I started thinking about writing this column last week, when I decided that I really needed to start doing the things I've always promised myself, because honestly, I'm not getting any younger, and I'm OK with that fact.

Becky Novac
There comes a point I think when life just dawns on you. We've all been through the "Who am I?" phase, and I think the phase lasts longer then we all would like to believe. I took the time last summer to write each of my instructors thank-you cards because I couldn't think of any other way to repay them for everything I learned during the summer. My motto of my age-out process was to cry as little as possible, because in the end I knew everything was going to be OK. Writing my thank-you notes made my motto null and void -- I knew it would -- but I would have never been able to say the things I did face to face. I would have cried too much. I think my "Who am I?" phase started a long time ago, and honestly, I don't want it to end for quite sometime, because I am finally starting to accomplish small personal goals that I set for myself when I was 10 years old. When I was 10, maybe even younger, my goals were probably the following: 1.        Graduate high school.
2.        Go to college.
3.        Never get married.
4.        Move to New York City.
5.        Learn how to cook in my Easy Bake Oven.
That's right, when I was younger, I never wanted to get married, but I did want to move to the city. I don't really care about my Easy Bake Oven now, but I do love my real stove and kitchen. Maybe that stemmed from my Easy Bake Oven. I graduated high school and college. Items on my list have been crossed off and some are completely different. For my high school's yearbook, the seniors were asked to write down their ambition that was printed in the index. My ambition went something like this: To get married, be happy and successful, work in New York City, and rule the world of journalism. I think it was a little bit longer, but I know it said the corny comment of "ruling the world of journalism." While that ambition isn't far off, I no longer have any desire whatsoever to "rule the world of journalism." I'll leave that to my boyfriend, Rob, who is a sportswriter. My college finance professor, Professor Pierce, asked the class of 100 students to e-mail him our goals and how we were going to achieve them. Honestly, I think I lied in my e-mail. It was a simple task: Five goals and how we would strive to accomplish them. He then asked us if any of us had made a list of goals before. I have never actually made a list of goals, except for drum corps. Before our first show, the whole color guard gets together to list our season's goals. We list three goals. No one reads them; it's just for our personal use. We get them back at the end of the season to see what we wrote down and how we did accomplishing those goals. I did OK here. I wrote a few short phrases down and was done. One of my techs, Joe, asked that we write him a letter explaining our goals for the summer and anything else we wanted to tell him, it could be anything. Honestly, I was completely over that day in general, and was in no mood to sit there and write something heartfelt. The minimal goals I did manage to discover that day weren't anything profound or out of the ordinary. I think it went something like this: Dear Joe: I don't feel good. My whole body aches and I'm really over today. I slept on an incline last night and that wasn't fun. I don't want to practice a toss more that 50 times in a day and drop it in the run-through. I want to enjoy practice and perform more. I think if I perform more I will love practice. It was something like that, a little longer, of course. Looking back, it was lame. In fact, lame is probably a good word to sum up my whole goal-writing experience. To avoid being lame any longer I have decided to write a new list of things I want to do, seriously this time. While I don't know how valid this list will be five years from now, right now it seems right.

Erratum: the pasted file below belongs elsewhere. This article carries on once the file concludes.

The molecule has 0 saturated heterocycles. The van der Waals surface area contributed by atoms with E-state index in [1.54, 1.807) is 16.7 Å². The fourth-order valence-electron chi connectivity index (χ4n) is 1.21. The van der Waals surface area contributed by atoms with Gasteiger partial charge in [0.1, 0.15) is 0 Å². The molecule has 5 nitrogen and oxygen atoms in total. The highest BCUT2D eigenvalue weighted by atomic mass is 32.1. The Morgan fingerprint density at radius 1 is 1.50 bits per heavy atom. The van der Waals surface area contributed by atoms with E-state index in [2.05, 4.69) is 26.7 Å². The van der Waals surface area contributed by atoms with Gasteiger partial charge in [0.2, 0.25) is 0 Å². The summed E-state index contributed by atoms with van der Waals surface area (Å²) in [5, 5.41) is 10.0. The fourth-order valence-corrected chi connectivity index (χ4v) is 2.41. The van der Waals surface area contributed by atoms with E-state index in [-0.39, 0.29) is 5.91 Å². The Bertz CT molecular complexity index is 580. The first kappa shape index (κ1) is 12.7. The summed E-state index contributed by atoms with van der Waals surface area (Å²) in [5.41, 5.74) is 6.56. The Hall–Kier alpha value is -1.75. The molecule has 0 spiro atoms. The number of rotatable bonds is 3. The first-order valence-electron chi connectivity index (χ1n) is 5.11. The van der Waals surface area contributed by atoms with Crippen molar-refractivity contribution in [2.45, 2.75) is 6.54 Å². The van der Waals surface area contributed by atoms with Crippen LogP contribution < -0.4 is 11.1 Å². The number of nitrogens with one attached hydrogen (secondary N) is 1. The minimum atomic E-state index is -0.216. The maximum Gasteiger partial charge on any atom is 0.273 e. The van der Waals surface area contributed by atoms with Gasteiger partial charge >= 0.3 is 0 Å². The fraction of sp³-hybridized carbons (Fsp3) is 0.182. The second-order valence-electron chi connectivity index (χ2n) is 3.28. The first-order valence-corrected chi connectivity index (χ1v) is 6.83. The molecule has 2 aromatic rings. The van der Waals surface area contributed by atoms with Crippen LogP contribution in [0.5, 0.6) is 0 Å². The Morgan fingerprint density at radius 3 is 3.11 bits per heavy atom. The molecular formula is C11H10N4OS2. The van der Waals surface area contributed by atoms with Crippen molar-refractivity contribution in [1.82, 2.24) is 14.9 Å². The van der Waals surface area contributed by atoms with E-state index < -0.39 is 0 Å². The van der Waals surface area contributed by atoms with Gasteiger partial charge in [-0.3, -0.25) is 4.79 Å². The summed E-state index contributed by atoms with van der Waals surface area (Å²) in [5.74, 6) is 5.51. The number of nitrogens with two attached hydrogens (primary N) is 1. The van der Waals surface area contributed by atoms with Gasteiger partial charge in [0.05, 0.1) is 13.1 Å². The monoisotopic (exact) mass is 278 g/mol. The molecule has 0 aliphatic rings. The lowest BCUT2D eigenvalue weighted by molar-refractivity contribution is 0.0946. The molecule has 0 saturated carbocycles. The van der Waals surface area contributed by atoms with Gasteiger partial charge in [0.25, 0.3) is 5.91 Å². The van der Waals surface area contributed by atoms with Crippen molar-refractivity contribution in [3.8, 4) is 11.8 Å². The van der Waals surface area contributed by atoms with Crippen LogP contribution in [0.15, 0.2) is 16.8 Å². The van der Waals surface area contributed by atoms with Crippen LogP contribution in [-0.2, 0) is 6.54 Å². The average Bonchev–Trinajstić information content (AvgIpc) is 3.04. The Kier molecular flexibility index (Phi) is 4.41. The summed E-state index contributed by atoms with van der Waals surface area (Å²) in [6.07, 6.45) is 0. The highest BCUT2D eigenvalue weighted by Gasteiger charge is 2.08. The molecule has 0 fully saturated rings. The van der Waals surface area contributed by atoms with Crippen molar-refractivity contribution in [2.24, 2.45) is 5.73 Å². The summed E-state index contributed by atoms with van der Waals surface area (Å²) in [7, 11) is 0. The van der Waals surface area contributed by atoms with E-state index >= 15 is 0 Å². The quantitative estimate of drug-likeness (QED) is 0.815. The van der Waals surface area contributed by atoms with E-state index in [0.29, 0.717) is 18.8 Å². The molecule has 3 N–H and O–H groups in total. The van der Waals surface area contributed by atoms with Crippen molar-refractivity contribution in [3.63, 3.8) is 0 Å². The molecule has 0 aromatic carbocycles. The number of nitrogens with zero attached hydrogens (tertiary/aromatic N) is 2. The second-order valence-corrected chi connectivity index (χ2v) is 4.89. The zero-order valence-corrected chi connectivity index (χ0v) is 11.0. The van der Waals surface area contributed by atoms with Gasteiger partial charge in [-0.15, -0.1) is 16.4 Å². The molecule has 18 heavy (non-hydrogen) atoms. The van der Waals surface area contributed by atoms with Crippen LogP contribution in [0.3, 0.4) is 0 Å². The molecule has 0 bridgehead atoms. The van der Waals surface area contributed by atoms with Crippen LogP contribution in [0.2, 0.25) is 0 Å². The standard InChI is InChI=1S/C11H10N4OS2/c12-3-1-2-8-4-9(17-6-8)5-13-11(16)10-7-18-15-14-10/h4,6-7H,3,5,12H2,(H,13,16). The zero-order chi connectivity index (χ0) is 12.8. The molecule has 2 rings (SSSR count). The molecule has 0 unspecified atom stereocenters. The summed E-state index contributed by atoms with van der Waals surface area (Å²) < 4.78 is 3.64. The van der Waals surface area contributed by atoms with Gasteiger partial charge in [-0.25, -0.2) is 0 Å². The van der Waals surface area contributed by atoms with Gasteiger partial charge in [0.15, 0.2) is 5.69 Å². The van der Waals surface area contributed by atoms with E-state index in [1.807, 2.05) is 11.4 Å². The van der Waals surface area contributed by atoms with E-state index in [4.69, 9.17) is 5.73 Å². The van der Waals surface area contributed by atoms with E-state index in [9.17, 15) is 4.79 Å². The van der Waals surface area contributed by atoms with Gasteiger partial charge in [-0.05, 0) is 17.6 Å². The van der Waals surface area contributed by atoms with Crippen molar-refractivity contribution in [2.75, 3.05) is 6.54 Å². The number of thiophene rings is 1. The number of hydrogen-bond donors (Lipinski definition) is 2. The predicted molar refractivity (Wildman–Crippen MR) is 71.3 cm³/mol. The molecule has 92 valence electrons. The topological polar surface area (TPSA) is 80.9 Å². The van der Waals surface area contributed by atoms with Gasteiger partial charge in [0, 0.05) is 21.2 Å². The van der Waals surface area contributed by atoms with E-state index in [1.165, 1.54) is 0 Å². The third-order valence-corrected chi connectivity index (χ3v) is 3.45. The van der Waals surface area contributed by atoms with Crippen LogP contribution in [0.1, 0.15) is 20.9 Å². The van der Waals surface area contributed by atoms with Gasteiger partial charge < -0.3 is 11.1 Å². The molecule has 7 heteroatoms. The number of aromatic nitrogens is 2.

1.        Take ballet again. This is happening in April when an adult workshop begins. So I have this covered.
2.        Read more. I read "Tuesday's with Morrie" by Mitch Albom in two hours on Sunday. Unfortunately, that was the only book I had, thanks to my friend Jenn J. Books cost money. I've decided that I should join the library where books are free, but I have a feeling they won't have any books I like. I may just take some time and sit at Barnes and Nobles and read new books for free.
3.        Figure out if I could really handle getting my MBA. I've always wanted to pursue higher education beyond college, but the GMAT and GRE tests are the scariest abbreviations I can think of. I promised myself to seriously consider taking a course at New York University called "Discover if the MBA is right for you." Sounds like my calling, unfortunately the calling costs money. I don't have any more summers to discover and figure out who I am or instructors to make me sit down and think about what I seriously want to do. I know I don't need the sun, sweat, and tears to figure out what I'm doing with myself but it was a whole lot easier when the only things I thought about were the sun, sweat and tears. Becky Novac currently lives in Hoboken, N.J., and works for Universal McCann in New York City as an assistant media planner. She is 22 years old and a recent graduate from Penn State University where she majored in journalism and psychology. Becky marched with the Bluecoats in 2000, 2002 and 2004 as a member of the color guard.